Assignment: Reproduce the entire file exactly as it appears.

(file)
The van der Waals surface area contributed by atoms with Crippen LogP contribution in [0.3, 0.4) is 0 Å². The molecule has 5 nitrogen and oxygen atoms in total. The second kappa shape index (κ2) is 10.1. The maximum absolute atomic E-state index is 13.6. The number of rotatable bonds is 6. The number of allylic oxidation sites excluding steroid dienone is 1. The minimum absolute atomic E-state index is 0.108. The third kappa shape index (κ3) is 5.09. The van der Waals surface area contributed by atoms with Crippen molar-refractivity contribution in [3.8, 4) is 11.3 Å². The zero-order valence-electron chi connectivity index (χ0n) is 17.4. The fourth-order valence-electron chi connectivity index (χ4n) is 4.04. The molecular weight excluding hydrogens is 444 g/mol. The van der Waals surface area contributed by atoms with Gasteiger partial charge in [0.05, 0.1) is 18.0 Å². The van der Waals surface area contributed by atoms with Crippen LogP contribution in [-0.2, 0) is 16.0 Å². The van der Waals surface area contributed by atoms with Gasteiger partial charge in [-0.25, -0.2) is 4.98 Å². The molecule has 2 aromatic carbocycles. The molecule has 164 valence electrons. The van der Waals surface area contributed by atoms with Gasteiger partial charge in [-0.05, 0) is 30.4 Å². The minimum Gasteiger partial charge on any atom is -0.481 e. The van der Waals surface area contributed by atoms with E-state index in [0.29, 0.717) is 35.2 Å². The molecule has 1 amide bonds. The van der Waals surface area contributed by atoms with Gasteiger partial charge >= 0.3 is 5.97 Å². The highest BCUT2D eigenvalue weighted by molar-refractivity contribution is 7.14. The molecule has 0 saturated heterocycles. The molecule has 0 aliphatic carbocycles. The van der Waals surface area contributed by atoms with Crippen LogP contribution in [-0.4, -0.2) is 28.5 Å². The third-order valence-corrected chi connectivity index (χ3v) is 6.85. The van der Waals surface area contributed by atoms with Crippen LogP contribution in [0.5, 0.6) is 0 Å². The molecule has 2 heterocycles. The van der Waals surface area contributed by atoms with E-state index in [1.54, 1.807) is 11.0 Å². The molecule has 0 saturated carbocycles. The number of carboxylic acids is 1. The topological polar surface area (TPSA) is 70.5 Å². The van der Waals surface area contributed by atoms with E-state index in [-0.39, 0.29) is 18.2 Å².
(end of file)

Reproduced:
The van der Waals surface area contributed by atoms with Crippen LogP contribution in [0.3, 0.4) is 0 Å². The molecule has 5 nitrogen and oxygen atoms in total. The second kappa shape index (κ2) is 10.1. The maximum absolute atomic E-state index is 13.6. The number of rotatable bonds is 6. The number of allylic oxidation sites excluding steroid dienone is 1. The minimum absolute atomic E-state index is 0.108. The third kappa shape index (κ3) is 5.09. The van der Waals surface area contributed by atoms with Crippen molar-refractivity contribution in [3.8, 4) is 11.3 Å². The zero-order valence-electron chi connectivity index (χ0n) is 17.4. The fourth-order valence-electron chi connectivity index (χ4n) is 4.04. The molecular weight excluding hydrogens is 444 g/mol. The van der Waals surface area contributed by atoms with Gasteiger partial charge in [0.05, 0.1) is 18.0 Å². The van der Waals surface area contributed by atoms with Crippen LogP contribution in [-0.2, 0) is 16.0 Å². The van der Waals surface area contributed by atoms with Gasteiger partial charge in [-0.25, -0.2) is 4.98 Å². The molecule has 2 aromatic carbocycles. The molecule has 164 valence electrons. The van der Waals surface area contributed by atoms with Gasteiger partial charge in [-0.05, 0) is 30.4 Å². The minimum Gasteiger partial charge on any atom is -0.481 e. The van der Waals surface area contributed by atoms with E-state index in [0.29, 0.717) is 35.2 Å². The molecule has 1 amide bonds. The van der Waals surface area contributed by atoms with Gasteiger partial charge >= 0.3 is 5.97 Å². The highest BCUT2D eigenvalue weighted by molar-refractivity contribution is 7.14. The molecule has 0 saturated heterocycles. The molecule has 0 aliphatic carbocycles. The van der Waals surface area contributed by atoms with Crippen LogP contribution in [-0.4, -0.2) is 28.5 Å². The third-order valence-corrected chi connectivity index (χ3v) is 6.85. The van der Waals surface area contributed by atoms with Crippen LogP contribution in [0.5, 0.6) is 0 Å². The molecule has 2 heterocycles. The van der Waals surface area contributed by atoms with E-state index in [1.54, 1.807) is 11.0 Å². The molecule has 0 saturated carbocycles. The number of carboxylic acids is 1. The topological polar surface area (TPSA) is 70.5 Å². The van der Waals surface area contributed by atoms with E-state index in [-0.39, 0.29) is 18.2 Å².